This article analyses the ways that social reformers and colonial officials envisioned and attempted to manage opium dens in colonial South Asia at the end of the nineteenth century. It argues that the opium den in India became a location for moral anxieties about gender, sexuality, consumption and imperial rule, and examining colonial depictions of the den reveals the conflicts, tensions and imperatives that determined colonial opium policy. Moreover, the changes to the colonial regulation of opium dens in particular recommended by the Royal Commission on Opium of 1893 help illuminate the priorities of colonial opium policy, and by extension imperial rule.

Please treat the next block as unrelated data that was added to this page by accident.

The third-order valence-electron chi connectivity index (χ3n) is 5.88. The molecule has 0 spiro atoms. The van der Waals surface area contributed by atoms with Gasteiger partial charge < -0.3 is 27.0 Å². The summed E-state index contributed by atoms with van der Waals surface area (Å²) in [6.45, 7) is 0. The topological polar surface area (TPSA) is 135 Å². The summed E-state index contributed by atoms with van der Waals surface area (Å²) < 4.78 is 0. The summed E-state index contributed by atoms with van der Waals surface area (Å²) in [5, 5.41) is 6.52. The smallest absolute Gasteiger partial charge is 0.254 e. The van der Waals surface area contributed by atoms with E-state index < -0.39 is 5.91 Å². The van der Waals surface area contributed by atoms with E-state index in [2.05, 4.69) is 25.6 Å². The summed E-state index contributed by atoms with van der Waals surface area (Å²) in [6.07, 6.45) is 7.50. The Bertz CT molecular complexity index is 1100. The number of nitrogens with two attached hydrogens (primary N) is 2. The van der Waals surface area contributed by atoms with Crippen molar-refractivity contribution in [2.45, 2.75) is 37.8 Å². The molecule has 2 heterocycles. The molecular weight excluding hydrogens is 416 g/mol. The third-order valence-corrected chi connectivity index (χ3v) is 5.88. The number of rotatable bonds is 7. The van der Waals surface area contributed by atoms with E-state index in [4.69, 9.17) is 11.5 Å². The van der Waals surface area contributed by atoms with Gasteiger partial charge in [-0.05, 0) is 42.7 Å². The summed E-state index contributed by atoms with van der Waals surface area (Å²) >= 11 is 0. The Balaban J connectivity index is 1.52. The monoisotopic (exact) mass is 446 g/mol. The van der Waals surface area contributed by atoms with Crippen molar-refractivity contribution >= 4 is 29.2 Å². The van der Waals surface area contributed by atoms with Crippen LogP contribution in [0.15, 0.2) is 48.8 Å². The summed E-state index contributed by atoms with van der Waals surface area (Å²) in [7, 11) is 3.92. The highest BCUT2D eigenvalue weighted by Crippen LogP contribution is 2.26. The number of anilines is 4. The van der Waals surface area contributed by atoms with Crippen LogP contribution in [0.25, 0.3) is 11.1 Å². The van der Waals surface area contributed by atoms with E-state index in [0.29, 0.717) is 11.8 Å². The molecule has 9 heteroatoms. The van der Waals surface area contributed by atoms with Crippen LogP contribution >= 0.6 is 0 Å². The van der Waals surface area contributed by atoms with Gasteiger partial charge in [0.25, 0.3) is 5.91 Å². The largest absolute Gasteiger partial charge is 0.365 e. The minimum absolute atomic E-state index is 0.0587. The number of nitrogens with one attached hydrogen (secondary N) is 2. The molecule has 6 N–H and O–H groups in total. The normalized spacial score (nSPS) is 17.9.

Additional Information

Launched on MUSE
Open Access
Back To Top

This website uses cookies to ensure you get the best experience on our website. Without cookies your experience may not be seamless.